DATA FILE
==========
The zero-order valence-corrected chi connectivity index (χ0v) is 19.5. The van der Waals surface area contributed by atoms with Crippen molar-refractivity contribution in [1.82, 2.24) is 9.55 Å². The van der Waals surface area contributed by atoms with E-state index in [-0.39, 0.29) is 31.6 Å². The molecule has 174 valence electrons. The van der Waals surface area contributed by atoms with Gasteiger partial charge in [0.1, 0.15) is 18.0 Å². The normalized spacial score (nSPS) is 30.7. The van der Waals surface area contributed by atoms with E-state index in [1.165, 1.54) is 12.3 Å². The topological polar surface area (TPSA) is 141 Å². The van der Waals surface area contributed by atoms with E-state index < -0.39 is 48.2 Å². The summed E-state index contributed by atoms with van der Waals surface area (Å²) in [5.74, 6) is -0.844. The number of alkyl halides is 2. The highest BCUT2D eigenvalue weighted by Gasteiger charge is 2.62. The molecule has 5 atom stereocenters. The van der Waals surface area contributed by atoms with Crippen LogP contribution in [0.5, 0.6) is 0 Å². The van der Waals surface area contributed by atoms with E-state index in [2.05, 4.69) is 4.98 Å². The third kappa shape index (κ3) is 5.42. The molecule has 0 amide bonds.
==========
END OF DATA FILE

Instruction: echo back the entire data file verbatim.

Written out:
The zero-order valence-corrected chi connectivity index (χ0v) is 19.5. The van der Waals surface area contributed by atoms with Crippen molar-refractivity contribution in [1.82, 2.24) is 9.55 Å². The van der Waals surface area contributed by atoms with E-state index in [-0.39, 0.29) is 31.6 Å². The molecule has 174 valence electrons. The van der Waals surface area contributed by atoms with Gasteiger partial charge in [0.1, 0.15) is 18.0 Å². The normalized spacial score (nSPS) is 30.7. The van der Waals surface area contributed by atoms with E-state index in [1.165, 1.54) is 12.3 Å². The topological polar surface area (TPSA) is 141 Å². The van der Waals surface area contributed by atoms with E-state index < -0.39 is 48.2 Å². The summed E-state index contributed by atoms with van der Waals surface area (Å²) in [5.74, 6) is -0.844. The number of alkyl halides is 2. The highest BCUT2D eigenvalue weighted by Gasteiger charge is 2.62. The molecule has 5 atom stereocenters. The van der Waals surface area contributed by atoms with Crippen LogP contribution in [0.5, 0.6) is 0 Å². The van der Waals surface area contributed by atoms with E-state index in [2.05, 4.69) is 4.98 Å². The third kappa shape index (κ3) is 5.42. The molecule has 0 amide bonds.